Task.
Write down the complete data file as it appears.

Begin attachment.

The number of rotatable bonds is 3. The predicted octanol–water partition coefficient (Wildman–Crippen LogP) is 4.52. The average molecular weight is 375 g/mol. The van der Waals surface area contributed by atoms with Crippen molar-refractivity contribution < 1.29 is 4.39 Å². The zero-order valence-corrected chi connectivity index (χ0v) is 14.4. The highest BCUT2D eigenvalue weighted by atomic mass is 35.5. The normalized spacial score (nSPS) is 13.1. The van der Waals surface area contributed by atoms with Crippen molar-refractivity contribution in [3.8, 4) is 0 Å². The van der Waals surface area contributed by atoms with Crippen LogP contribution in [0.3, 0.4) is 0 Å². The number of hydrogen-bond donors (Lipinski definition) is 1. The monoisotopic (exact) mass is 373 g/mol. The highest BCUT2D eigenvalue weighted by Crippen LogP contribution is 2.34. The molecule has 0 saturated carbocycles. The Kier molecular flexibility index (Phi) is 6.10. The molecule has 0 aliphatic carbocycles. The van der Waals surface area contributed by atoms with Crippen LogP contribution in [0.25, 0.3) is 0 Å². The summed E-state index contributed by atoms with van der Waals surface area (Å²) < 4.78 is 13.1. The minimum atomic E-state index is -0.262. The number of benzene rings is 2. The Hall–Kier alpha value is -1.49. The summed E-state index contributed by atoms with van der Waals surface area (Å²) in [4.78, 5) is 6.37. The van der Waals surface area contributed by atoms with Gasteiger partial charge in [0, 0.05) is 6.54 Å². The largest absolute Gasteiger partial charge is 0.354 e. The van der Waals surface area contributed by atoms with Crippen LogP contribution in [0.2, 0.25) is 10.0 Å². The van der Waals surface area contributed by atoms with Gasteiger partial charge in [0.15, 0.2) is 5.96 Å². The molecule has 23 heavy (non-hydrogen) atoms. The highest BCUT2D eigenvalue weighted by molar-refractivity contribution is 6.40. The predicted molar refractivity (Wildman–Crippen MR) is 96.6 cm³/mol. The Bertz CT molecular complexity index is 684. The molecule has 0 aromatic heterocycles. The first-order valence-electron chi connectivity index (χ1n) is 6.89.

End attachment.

The number of rotatable bonds is 3. The predicted octanol–water partition coefficient (Wildman–Crippen LogP) is 4.52. The average molecular weight is 375 g/mol. The van der Waals surface area contributed by atoms with Crippen molar-refractivity contribution < 1.29 is 4.39 Å². The zero-order valence-corrected chi connectivity index (χ0v) is 14.4. The highest BCUT2D eigenvalue weighted by atomic mass is 35.5. The normalized spacial score (nSPS) is 13.1. The van der Waals surface area contributed by atoms with Crippen molar-refractivity contribution in [3.8, 4) is 0 Å². The van der Waals surface area contributed by atoms with Crippen LogP contribution in [0.3, 0.4) is 0 Å². The number of hydrogen-bond donors (Lipinski definition) is 1. The monoisotopic (exact) mass is 373 g/mol. The highest BCUT2D eigenvalue weighted by Crippen LogP contribution is 2.34. The molecule has 0 saturated carbocycles. The Kier molecular flexibility index (Phi) is 6.10. The molecule has 0 aliphatic carbocycles. The van der Waals surface area contributed by atoms with Crippen LogP contribution in [0.25, 0.3) is 0 Å². The summed E-state index contributed by atoms with van der Waals surface area (Å²) < 4.78 is 13.1. The minimum atomic E-state index is -0.262. The number of benzene rings is 2. The Hall–Kier alpha value is -1.49. The summed E-state index contributed by atoms with van der Waals surface area (Å²) in [4.78, 5) is 6.37. The van der Waals surface area contributed by atoms with Gasteiger partial charge in [0, 0.05) is 6.54 Å². The largest absolute Gasteiger partial charge is 0.354 e. The van der Waals surface area contributed by atoms with Crippen LogP contribution in [0.2, 0.25) is 10.0 Å². The van der Waals surface area contributed by atoms with Gasteiger partial charge in [0.15, 0.2) is 5.96 Å². The molecule has 23 heavy (non-hydrogen) atoms. The highest BCUT2D eigenvalue weighted by molar-refractivity contribution is 6.40. The predicted molar refractivity (Wildman–Crippen MR) is 96.6 cm³/mol. The Bertz CT molecular complexity index is 684. The molecule has 0 aromatic heterocycles. The first-order valence-electron chi connectivity index (χ1n) is 6.89.